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Showing: 1-10 results of 59

CHAPTER I. STATESMANSHIP IN ITS RELATION TO WAR. Under this head are included those considerations from which a statesman concludes whether a war is proper, opportune, or indispensable, and determines the various operations necessary to attain the object of the war. A government goes to war,— To reclaim certain rights or to defend them; To protect and maintain the great interests of the state, as commerce, manufactures, or... more...

CHAPTER I. INTRODUCTION. Our distance from the old world, and the favorable circumstances in which we have been placed with respect to the other nations of the new world, have made it so easy for our government to adhere to a pacific policy, that, in the sixty-two years that have elapsed since the acknowledgment of our national independence, we have enjoyed more than fifty-eight of general peace; our Indian border wars have been too limited... more...

INTRODUCTORY It was at Mons in the third week of the Great War. The grey-green German hordes had overwhelmed the greater part of Belgium and were sweeping down into France whose people and military establishment were all unprepared for attack from that quarter. For days the little British army of perhaps 100,000 men, that forlorn hope which the Germans scornfully called "contemptible," but which man for man probably numbered more veteran... more...

CHAPTER 2.   Infantry Drill Regulations. The greatest lesson of the present war is that the keynote of success is discipline. In trenches the direct control of the men is even less than in extended order in open warfare, and only thoroughly disciplined troops with a trusted leader can hope to succeed. The successful officer will show anger or irritation only in rare cases, and then by design: he will know his men individually and be as... more...

Robert Fulton. This story is about a giant. Do you believe in them? He peeps out of your coffee cup in the morning. He cheers you upon a cold day in winter. But the boys and girls were not so well acquainted with him a hundred years ago. About that long ago, far to the north and east, a queer boy lived. He sat in his grandmother's kitchen many an hour, watching the tea-kettle. He seemed to be idle. But he was really very busy. He was... more...


Ice for Commercial Purposes ICE for commercial purposes is obtained in two ways: either by cutting during the winter time from our lakes and rivers and storing in large Ice Storage Houses located alongside, or by freezing pure clean water by means of artificial refrigeration. All authorities are agreed that artificial ice is more sanitary than natural ice and it is only a matter of time when the use of natural ice will be prohibited except in... more...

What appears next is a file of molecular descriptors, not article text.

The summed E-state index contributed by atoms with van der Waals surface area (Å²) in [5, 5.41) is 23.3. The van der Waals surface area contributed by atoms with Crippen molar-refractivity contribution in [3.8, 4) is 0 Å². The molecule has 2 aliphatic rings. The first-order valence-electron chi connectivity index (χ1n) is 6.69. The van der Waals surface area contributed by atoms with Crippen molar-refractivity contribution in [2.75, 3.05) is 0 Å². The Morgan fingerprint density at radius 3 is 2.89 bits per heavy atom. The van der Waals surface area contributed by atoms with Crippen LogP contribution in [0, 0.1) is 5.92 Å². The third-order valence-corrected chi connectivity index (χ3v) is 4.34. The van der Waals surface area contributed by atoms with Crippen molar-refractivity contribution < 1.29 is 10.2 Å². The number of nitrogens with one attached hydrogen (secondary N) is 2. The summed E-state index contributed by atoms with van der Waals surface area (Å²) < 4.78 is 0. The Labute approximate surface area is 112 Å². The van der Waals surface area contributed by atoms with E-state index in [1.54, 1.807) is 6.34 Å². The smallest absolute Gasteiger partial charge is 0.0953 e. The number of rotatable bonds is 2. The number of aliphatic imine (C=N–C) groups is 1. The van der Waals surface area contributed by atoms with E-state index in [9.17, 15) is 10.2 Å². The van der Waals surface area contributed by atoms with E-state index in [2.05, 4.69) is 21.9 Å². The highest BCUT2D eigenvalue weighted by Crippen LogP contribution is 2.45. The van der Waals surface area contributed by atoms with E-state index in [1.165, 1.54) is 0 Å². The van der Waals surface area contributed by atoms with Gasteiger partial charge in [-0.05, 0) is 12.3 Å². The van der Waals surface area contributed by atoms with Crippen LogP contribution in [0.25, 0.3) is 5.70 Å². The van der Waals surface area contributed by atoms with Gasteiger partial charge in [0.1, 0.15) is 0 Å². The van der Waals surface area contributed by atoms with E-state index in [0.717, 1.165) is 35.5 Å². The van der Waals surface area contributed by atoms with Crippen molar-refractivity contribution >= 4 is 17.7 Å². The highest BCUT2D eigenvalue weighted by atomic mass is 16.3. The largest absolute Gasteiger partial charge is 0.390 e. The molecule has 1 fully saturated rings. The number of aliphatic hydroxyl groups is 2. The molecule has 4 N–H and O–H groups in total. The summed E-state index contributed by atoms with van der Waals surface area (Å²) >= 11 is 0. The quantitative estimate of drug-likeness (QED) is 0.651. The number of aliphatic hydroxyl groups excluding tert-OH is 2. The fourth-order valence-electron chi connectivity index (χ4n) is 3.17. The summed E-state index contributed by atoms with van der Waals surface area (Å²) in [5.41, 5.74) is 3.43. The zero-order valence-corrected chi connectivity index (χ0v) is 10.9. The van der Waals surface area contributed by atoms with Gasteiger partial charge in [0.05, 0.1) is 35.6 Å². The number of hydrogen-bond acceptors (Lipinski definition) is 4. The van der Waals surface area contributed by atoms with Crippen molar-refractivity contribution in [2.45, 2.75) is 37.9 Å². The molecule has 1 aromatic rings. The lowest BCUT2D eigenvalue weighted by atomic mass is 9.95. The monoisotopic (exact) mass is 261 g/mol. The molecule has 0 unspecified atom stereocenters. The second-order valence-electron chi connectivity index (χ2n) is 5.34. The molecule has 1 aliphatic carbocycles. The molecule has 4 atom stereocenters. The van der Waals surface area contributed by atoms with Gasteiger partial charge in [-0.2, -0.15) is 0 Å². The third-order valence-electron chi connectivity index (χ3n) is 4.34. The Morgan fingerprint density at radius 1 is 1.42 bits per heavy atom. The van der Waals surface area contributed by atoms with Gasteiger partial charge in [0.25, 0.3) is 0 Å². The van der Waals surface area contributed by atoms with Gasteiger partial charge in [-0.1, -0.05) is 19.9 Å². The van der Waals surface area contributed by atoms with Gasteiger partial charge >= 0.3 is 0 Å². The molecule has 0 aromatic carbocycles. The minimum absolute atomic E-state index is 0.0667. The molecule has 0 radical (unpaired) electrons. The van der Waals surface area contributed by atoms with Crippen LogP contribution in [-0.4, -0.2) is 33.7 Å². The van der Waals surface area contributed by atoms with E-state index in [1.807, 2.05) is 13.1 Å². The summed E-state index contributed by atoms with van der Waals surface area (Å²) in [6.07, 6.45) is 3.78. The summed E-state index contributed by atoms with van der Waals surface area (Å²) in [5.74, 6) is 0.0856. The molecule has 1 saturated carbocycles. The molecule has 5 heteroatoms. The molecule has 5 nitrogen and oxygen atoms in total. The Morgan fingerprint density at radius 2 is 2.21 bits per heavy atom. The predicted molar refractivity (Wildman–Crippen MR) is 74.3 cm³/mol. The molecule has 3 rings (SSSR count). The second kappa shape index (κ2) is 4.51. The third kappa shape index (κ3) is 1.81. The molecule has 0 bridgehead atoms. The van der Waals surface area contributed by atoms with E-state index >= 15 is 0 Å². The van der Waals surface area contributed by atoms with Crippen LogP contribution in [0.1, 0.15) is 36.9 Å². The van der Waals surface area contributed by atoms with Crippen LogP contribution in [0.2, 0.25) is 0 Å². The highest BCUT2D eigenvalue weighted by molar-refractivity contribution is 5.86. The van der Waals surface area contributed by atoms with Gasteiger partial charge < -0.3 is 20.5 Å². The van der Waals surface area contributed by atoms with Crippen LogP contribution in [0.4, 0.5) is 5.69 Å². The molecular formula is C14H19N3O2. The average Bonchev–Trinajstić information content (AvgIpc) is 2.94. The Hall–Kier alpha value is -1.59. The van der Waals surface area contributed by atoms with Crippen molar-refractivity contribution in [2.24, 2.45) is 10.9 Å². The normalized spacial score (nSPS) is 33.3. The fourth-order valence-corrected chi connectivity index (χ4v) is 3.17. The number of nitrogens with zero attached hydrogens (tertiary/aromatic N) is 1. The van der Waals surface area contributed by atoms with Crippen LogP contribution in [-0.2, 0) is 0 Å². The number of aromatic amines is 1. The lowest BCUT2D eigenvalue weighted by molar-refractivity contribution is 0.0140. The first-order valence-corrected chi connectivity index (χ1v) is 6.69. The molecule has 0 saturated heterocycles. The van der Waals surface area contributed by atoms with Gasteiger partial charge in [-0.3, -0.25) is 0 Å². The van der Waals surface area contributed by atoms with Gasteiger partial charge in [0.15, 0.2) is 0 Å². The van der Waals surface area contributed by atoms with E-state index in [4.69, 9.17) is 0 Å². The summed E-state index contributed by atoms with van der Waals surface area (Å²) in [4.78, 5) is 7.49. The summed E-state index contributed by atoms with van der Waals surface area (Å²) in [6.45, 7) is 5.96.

FOREWORD We are not tied to a desk or to a bench; we stay there only because we think we are tied. In Montana I had a horse, which was hobbled every night to keep him from wandering; that is, straps joined by a short chain were put around his forefeet, so that he could only hop. The hobbles were taken off in the morning, but he would still hop until he saw his mate trotting off. This book is intended to show how any one can trot off if he... more...

Chapter I. INTRODUCTION. In the last three hundred years there have been many questions of general interest before the American people. It is doubtful, however, if there is another problem, which is as warmly debated to-day as ever and whose solution is yet so uncertain, as that of the Negro. In the second decade of the seventeenth century protests were being filed against black slavery, but the system was continued for nearly 250 years. The... more...

CHAPTER I. THE APPARATUS. To a proper comprehension of the succeeding chapters, it is necessary first of all to be familiar with the apparatus employed in carrying out electro-balneological treatment, and I therefore proceed to give a description of this. It may conveniently be divided as follows, viz. a. The tub; b. The electrodes and connections; c. The water; d. Chemicals; e. The batteries. (a) The Tub. This must be made of a... more...

DEFINITIONS DEFIN. I. By the Rays of Light I understand its least Parts, and those as well Successive in the same Lines, as Contemporary in several Lines. For it is manifest that Light consists of Parts, both Successive and Contemporary; because in the same place you may stop that which comes one moment, and let pass that which comes presently after; and in the same time you may stop it in any one place, and let it pass in any other. For that... more...